Speaking of looks — boy, does the M850i look good. It’s long, lean, low, and wide — idealized proportions for a car. The latest iteration of the Bimmer styling language fits it to a T, adding aggression without looking absurd. (Sorry, Z4, but you look weird.) The Barcelona Blue Metallic paint job of my tester — which has more gray and more flatness in it than the name would lead you to believe — suits the coupe damn well, bringing out the muscular nuances of the design.
If the exterior is aggressive, the interior is elegant — a spot where the company can justify the car’s six-figure valuation. The materials aren’t quite up to the level of six-figure Mercedes models, but by any objective measure, it’s a delightful place to knock out some miles. I had to make an unexpected weekend round-trip to Monticello Motor Club to pick up a piece of the Jeep Gladiator I’d left behind the week before; even after six hours and close to 250 miles in the saddle, I was nearly as relaxed as I was binge-watching Netflix’s equally-long extended cut of The Hateful Eight.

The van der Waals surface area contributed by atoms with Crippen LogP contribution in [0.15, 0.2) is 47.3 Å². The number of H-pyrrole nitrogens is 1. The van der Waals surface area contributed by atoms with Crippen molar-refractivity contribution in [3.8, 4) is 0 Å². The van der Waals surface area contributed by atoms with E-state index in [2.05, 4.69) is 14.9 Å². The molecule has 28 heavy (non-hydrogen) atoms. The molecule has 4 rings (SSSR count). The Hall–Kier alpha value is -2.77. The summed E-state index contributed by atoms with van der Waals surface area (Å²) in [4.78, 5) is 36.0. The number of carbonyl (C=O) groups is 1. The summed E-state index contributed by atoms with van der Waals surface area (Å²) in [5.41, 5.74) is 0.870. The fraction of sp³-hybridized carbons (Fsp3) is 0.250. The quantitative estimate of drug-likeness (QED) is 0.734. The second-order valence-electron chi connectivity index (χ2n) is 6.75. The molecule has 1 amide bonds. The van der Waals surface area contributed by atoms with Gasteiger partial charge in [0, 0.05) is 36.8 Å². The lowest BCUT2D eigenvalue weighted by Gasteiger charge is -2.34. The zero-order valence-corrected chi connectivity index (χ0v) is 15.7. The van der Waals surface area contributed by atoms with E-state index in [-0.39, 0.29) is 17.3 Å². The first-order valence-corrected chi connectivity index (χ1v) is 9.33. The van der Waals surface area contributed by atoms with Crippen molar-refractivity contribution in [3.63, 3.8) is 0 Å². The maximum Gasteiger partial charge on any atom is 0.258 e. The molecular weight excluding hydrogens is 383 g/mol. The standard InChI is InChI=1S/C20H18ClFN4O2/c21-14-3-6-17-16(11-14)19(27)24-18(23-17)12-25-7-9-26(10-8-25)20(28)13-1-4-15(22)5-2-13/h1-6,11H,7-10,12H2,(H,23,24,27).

Admittedly, the new BMW instrument panel is mildly irritating, with its inverted tachometer that does a mediocre job of actually telling you how fast the engine’s turning at a quick glance. (Luckily, the head-up display manifests its own tiny tach in sport mode.) Other than that, it’s a pretty innovative way to display all the information you need while driving. It effectively acknowledges that the traditional “analog” speedo and tach can be pushed to the outskirts of the display, now that there’s a big digital speedo front and center in most cars and just about all of them come with automatic transmissions (and, in the case of sportier ones, have sport modes that probably know better than you do when to shift). That newfound space between speedometer and tachometer can be used to show a map, navigation directions, even the music playing (and a cool projection of the album art). Combined with the HUD, which puts the most crucial info smack in your eye line, you never feel lacking.